Your browser is no longer supported

For the best possible experience using our website we recommend you upgrade to a newer version or another browser.

Your browser appears to have cookies disabled. For the best experience of MRW, please enable cookies in your browser

We'll assume we have your consent to use cookies, so you won't need to log in each time you visit our site.
Learn more

Defra gave 'good support' to troubled waste PFIs, audit finds

An influential spending watchdog has found that Defra “gave good support and guidance” to three local authority PFI waste contracts that experienced “significant” delays.

The three projects involved were entered into by Surrey County Council (Charlton Lane Eco Park), Norfolk County Council (Willows Power and Recycling Centre) and a joint venture between Herefordshire Council and Worcestershire County Council (EnviRecover).

The National Audit Office (NAO) report said that it was not its purpose to decide whether the contracts offered value for money, but to set out “roles and responsibilities of the parties involved in the three contracts and examine those issues over which Defra has direct influence or involvement”.

The auditing body said correspondence indicated “there was a lack of clarity over both the facts and figures relating to these three projects, and the roles and responsibilities of the parties involved”.

Despite Defra being prohibited from intervening in the central planning process, which is overseen by the Department for Communities and Local Government, NAO found that the organisation had “attempted to mitigate the risk of planning delays” by giving local authorities guidance on planning issues.

However, the report said that due to Defra’s funding agreements with Surrey and Herefordshire and Worcestershire, which were “inherited from predecessor departments”, it was difficult for it to withdraw or amend financial support, even when infrastructure had not been delivered as planned.

The sites in Surrey and Herefordshire and Worcestershire were both plagued with problems surrounding planning permission and new agreements had to be made, while the ill-fated Willows project in Norfolk was cancelled altogether earlier this year.

In Surrey’s case a 25-year contract was signed with SITA Surrey in 1999 which included the construction of two energy-from-waste plants. However, planning permission not granted for the sites at Redhill and Capel.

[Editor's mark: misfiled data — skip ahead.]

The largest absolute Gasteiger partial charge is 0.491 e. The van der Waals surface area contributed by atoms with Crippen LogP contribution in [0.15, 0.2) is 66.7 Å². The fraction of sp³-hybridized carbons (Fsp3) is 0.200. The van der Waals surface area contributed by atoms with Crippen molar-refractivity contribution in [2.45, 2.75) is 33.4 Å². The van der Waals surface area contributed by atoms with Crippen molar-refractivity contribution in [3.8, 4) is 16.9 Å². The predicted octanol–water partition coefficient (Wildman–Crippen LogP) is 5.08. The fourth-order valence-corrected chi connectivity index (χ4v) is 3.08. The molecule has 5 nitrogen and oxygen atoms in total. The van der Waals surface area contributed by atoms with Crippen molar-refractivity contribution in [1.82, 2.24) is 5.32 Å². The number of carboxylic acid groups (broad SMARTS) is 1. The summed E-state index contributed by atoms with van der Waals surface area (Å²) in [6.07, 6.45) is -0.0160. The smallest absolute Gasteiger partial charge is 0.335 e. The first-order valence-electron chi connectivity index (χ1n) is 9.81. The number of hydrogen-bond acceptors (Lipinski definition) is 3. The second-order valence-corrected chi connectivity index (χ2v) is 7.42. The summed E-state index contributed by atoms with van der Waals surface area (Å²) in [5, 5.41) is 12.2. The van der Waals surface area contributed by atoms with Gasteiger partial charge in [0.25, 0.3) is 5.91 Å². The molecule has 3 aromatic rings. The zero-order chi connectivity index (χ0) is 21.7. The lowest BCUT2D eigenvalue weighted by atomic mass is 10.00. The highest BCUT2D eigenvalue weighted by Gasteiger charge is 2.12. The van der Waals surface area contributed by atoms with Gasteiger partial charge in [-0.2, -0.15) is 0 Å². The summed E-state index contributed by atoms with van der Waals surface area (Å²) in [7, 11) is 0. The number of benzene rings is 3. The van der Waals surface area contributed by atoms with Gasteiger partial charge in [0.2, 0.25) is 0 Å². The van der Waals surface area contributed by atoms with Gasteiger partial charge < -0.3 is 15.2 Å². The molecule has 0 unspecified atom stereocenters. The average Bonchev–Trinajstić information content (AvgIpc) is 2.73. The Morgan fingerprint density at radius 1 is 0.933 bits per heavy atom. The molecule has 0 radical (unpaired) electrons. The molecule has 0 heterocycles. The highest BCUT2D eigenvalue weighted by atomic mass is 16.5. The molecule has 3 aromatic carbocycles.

The joint venture between Herefordshire and Worcestershire for a 25-year integrated waste contract with Mercia Waste Management also ran into trouble with planning permission and Defra reduced its funding support from £143m to £113m in December last year.

The report was compiled by analysing Defra’s data on PFI credits and interviews with current and former members of its Waste Infrastructure Delivery Programme team, the four local authorities involved in the project, Treasury officials, the private sector contractor for the Norfolk project.

The report will form the basis of a hearing of the Public Accounts Committee.

Readers' comments (3)

  • "The National Audit Office (NAO) report said that it was not its purpose to decide whether the contracts offered value for money" - strange that, as the NAO had originally announced that: ""The NAO will be looking specifically at three PFI waste incinerator projects to gain insight into the role of Defra in promoting value for money in such projects..." This has now been removed from the NAO website, although it is still available from:

    Unsuitable or offensive? Report this comment

  • MRW's headline is misleading. The Report does not say Defra gave good support, instead the report simply acknowledges that a 2010 assessment found Waste PFI was good compared to other PFIs. Presumably this means Waste was deemed to have been better handled than Hospital PFIs, which is a bit like saying Malaria is good compared to Smallpox.

    Unsuitable or offensive? Report this comment

  • Hi Shlomo, thanks for the feedback. The headline was taken from the NAO summary that accompanied the results of the report. In full, it reads 'Today’s report finds that the Department has given good support and guidance to the local authorities involved'.

  • Thanks Editor. Despite that being on the NAO site, it is still misleading as it does not accurately reflect the content of the report. It is not MRW's fault that the NAO press release is confusing, but that does not make the headline accurate.

    Unsuitable or offensive? Report this comment

Have your say

You must sign in to make a comment

Please remember that the submission of any material is governed by our Terms and Conditions and by submitting material you confirm your agreement to these Terms and Conditions. Links may be included in your comments but HTML is not permitted.